Transactional Writing – Making the Meaning Clear
I’m sure it is clear to any readers of this blog that I am opposed to English SPaG SATs as they are not usefully connected to the teaching and learning of writing.
However, I am no slouch when it comes to criticising poor writing, and as English teachers we obviously have a responsibility to help all of our students become effective communicators in all linguistic modes.
So here is a task for year 9 English and beyond, probably a GCSE transactional writing challenge.
When I rang the customer service number today of the company that emailed me the piece that follows, I pointed out their communication was poorly written and indeed intimidating as it was telling me my electricity meters needed to be physically removed from my house as I was switching supplier. You’ll imagine the conversation that followed when the person I was speaking to claimed they had personally written it, especially as they claimed its meaning was clear.
The task is to present the ‘communication’ as it is, with the instruction for students to discuss and then re-write so it is clear and meaningful. Areas of particular note for clarification are:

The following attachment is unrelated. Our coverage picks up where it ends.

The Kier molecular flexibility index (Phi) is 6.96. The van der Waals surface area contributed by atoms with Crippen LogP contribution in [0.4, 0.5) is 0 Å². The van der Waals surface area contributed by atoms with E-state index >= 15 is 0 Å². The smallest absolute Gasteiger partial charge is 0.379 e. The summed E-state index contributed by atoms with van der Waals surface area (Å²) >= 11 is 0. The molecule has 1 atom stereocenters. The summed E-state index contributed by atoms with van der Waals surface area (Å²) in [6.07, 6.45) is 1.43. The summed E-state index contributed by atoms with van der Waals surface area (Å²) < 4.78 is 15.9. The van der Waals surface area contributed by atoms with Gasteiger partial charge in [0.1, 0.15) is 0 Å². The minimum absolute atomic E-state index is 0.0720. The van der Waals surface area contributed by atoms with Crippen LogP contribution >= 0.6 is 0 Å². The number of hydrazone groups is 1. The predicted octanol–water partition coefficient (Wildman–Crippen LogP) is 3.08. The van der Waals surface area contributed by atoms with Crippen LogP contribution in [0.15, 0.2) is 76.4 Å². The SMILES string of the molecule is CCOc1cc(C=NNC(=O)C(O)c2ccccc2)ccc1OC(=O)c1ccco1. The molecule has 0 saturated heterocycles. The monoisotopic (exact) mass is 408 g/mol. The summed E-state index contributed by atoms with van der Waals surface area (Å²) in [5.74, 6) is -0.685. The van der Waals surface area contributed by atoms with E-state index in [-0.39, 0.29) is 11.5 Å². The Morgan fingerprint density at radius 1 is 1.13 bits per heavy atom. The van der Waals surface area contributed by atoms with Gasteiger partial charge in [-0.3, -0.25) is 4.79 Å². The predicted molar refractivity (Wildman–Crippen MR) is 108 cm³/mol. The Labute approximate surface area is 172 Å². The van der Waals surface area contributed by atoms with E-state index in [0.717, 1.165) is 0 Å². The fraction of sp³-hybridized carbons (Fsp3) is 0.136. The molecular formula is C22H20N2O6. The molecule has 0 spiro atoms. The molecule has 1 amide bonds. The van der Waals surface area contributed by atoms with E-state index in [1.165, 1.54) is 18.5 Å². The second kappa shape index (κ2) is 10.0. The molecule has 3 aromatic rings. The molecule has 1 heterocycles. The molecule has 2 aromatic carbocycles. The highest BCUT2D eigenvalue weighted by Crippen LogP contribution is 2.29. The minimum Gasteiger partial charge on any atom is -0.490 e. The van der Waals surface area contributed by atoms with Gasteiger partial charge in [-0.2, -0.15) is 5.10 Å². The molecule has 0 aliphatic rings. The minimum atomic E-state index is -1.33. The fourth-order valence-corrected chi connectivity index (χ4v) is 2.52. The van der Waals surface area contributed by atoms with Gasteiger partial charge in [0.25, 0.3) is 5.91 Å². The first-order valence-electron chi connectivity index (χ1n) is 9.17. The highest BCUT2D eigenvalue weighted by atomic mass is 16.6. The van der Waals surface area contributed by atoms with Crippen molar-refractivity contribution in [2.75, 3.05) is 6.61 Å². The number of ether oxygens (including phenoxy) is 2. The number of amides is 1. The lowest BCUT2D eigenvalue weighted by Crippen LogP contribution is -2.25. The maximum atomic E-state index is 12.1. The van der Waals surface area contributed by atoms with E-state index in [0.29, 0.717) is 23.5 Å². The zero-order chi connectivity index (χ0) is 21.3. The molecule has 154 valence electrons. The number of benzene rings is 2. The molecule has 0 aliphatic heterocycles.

• the supply that is monitored by the meters is being ‘taken back’, rather than the meters themselves
• the expression ‘take back’ needs amending and improving
• the missing word in the paragraph beginning ‘Please be advised…’ needs to be extrapolated from the intended sense and inserted, with appropriate follow-on
• the paragraph beginning ‘Once you meter…’ needs an entire correction so that it is accurate and meaningful
Task 1 resource:
We hope you are well.
We have been advised by your new supplier that they wish for us to take back the meters at your property that you switched to them, the meter they will be sending back has the MPAN 22xxx19111xxx with the meter serial number 67xxxx8.
Please be advised that there are two meters at your property and some companies are unable to support just one of these meters on their and therefore they need to supply both the meters at your property.
Once you meter that you switch is back with us you are more than welcome to stay with, you are also more than welcome to switch again with both meters.
If you have any further questions or queries please do not hesitate to contact us.
Customer Service Team
As an extension activity, and to provide a more comic look at transactional/formal writing, the following email, again received today from the supplier I am meant to be switching to [or thought I had as indicated so on the 8th April], can be explored as an example of entirely euphemistic, but perhaps equally meaningless writing. The task would be to write a similar customer service email that reassures a client without offering a single concrete piece of detail.
Task 2 resource
Just to keep you updated on your switch, everything is still under review but moving in the right direction and will all fall into place within the next couple of weeks!
The Energy Team